Removal Follows Rigorous Opposition to FreshDirect’s Relocation to the South Bronx and Competing Visions for the Future of the Waterfront
One of the most outspoken opponents to Ruben Diaz’ plan to bring truck-laden FreshDirect to the South Bronx, A. Mychal Johnson, was notified by the Bronx Borough President today that he is no longer a member of Community Board 1. Mychal had served on the board for seven years, but it was his vocal opposition to the $127 million-subsidized FreshDirect deal that drew fire from the Borough President, who announced the deal as final before the sole public hearing on the matter. The news of Mychal's removal came as Public Advocate Bill de Blasio released a report citing subsidies to FreshDirect as wasteful and unwise economic development policy.
Over the last year and a half, Mychal and a broad-based coalition of residents under the banner South Bronx Unite have successfully stopped the project by bringing visibility to the company’s intent to add upwards of 1,000 diesel truck trips every day through the community already facing asthma rates eight times the national average and its reliance on a 20-year-old environmental impact assessment.Early on, the Bronx Borough President tried to meet privately with Mychal to discuss the deal, but Mychal rejected the offer.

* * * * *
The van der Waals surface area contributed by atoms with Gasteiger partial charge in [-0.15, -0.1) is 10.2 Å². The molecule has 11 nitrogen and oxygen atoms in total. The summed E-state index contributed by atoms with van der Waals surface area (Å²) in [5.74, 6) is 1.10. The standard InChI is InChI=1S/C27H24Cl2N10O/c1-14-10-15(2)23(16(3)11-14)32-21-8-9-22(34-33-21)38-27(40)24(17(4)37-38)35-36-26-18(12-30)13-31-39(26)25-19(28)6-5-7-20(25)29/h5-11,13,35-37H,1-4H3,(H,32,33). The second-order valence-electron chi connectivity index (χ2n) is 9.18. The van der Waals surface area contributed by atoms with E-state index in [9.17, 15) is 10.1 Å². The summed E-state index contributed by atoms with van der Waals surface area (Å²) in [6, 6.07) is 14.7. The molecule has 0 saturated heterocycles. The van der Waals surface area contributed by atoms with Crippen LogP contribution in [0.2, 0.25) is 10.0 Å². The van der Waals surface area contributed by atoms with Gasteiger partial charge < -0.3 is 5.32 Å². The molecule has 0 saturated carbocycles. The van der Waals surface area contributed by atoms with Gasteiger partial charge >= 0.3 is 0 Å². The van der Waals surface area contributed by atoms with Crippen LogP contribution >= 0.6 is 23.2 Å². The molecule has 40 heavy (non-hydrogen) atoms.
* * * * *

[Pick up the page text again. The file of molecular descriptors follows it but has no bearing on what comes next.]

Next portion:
“For too long, the South Bronx has been run by backroom deals that have been perpetuating poverty and environmental degradation in this district,” said Mychal.“The seeds of change grow from the ground up, not from the top down. We need to work together, and we need to ensure broad public participation in decisions about the future of the community.”
Most recently, as an appointee to the Open Space Conservation Plan Regional Advisory Committee (administered by the State of New York Department of Environmental Conservation and State of New York Office of Parks, Recreation and Historic Preservation), Mychal helped usher in a landslide vote in favor of recommending priority status for the Mott Haven-Port Morris Waterfront Plan. The plan is a dynamic blueprint of seven interconnected sites on state-owned land that would permit and preserve public access to the waterfront and encourage diversified economic development in an area currently occupied by waste transfer stations and fossil fuel power plants in the direct line of climate change coastal impact.The sole objection to the Mott Haven-Port Morris Waterfront Plan was lodged by the Bronx Borough President’s office.